lower division classes

Ross Koning koning at ECSUC.CTSTATEU.EDU
Thu May 15 07:54:39 EST 1997

At 4:28 PM -0400 5/14/97, Cynthia M. Galloway wrote:
>We are currently trying to add more Botany and Conservation-type courses to
>our curriculum and have run up against an interesting problem and were
>wondering if other Universities had the same problem.  We offer a 100 levvel
>Introductory Botany course that is required of all majors.  All other Botany
>courses are at the 400 or senior level with the exception of Plant Taxonomy
>which is a 300 level course.  The courses we would like to offer we would
>like to offer at the 200 level.  These courses may be Ethnobotany or Plants
>and Man or Conservation of Natural Resourses.  The problem is that majors
>will not take a nonadvanced course (under 300) because it does not count
>toward graduation and nonmajors won't take an advanced course because they
>think it will be too hard.  So, if we try to attract majors by giving an
>inflated course number we will be scaring off nonmajors.  The subject matter
>needs to get out but, how??  Our students refuse to take a course they don't
>have to take and no one seems to be taking classes just because they are
>interested in the subject. Is this a general trend across the Nation??


We have a similar problem here at ECSU.  Indeed freshmen
non-majors try to avoid science as long as possible, though
we want to attract them.  We could number in the 1** range
but then Juniors and Seniors need to apply for a waiver
to take a 1** course. If we number it 2** the waiver isn't
required but freshmen assume it is a sophomore course.
Worse, transfer students from community colleges (some of
our best come to us by this route) already have all the
1** and 2** courses they can include; they really MUST take
only 3** and 4** to meet the upper-division credits requirement.
So the 2** course would not be taken by them.  If we number
it 3** we get the transfers, but freshmen and sophomores will
avoid it completely and seniors who are science-phobic will
assume it is too rigorous and will also avoid it.

It seems we cannot please anyone with the course numbers.
Worse, I think our American culture has become so focused
on things human that courses on other organisms are the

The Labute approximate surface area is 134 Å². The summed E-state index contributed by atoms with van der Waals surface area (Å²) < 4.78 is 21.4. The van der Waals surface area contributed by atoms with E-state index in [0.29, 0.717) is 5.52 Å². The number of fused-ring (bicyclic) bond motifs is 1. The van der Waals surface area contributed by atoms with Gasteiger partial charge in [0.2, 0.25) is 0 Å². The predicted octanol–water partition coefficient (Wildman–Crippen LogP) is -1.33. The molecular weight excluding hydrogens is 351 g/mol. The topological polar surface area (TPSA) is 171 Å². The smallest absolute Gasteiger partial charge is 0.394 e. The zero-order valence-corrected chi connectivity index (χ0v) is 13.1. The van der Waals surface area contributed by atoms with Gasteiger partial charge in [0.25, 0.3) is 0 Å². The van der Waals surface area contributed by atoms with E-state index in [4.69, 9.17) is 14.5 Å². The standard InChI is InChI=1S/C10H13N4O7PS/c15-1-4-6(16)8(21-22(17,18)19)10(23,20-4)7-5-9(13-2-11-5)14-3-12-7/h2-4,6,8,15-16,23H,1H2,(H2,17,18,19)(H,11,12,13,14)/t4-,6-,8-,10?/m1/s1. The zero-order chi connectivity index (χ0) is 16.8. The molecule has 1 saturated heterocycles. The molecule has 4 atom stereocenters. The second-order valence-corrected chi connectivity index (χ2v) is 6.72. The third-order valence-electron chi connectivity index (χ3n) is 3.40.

bottom of the interest barrel any more. It seems student
interest goes: 1. Human, 2. Primate, 3. Mammal, 4. Vertebrate,
5. Animal, 10. All others.

Students who take the other courses are usually excited about
the courses but only starting half-way through the semester.
Since most of them are seniors, their enthusiasm by the end
is lost on the freshmen, sophomores, and juniors.  Graduation
takes it away from the campus.

Students are preoccupied with vocational goals and want to
overspecialize in their bachelor degree.  For example the
pre-med types will only consider Human Anatomy, Human Physiology,
Endocrinology, Microbiology, Parasitology, etc.  Getting a
botany or ecology course in their schedules is next to impossible.
Arguments that medical schools will want to teach human subjects
to them in their own particular fashion fall on deaf ears.
The design of the MCAT has deteriorated over the years to foster
this kind of curriculum.  I think the level of humanity among
doctors has suffered because of this "blinders on" philosophy.
Little wonder we have hysterectomy factories, abortion clinics,
obstetric stays limited to a minimum, and so on.  Sure this
mentality allows us to have some fabulous state-of-art treatment
programs, but the clinics are focused on the disease rather than
the patient with the disease in many cases.  Thank goodness for
the exceptions to these observations!

Enough babble!


Ross Koning                 | koning at ecsu.ctstateu.edu
Biology Department          | http://koning.ecsu.ctstateu.edu/
Eastern CT State University | phone: 860-465-5327
Willimantic, CT 06226 USA   | fax: 860-465-4479

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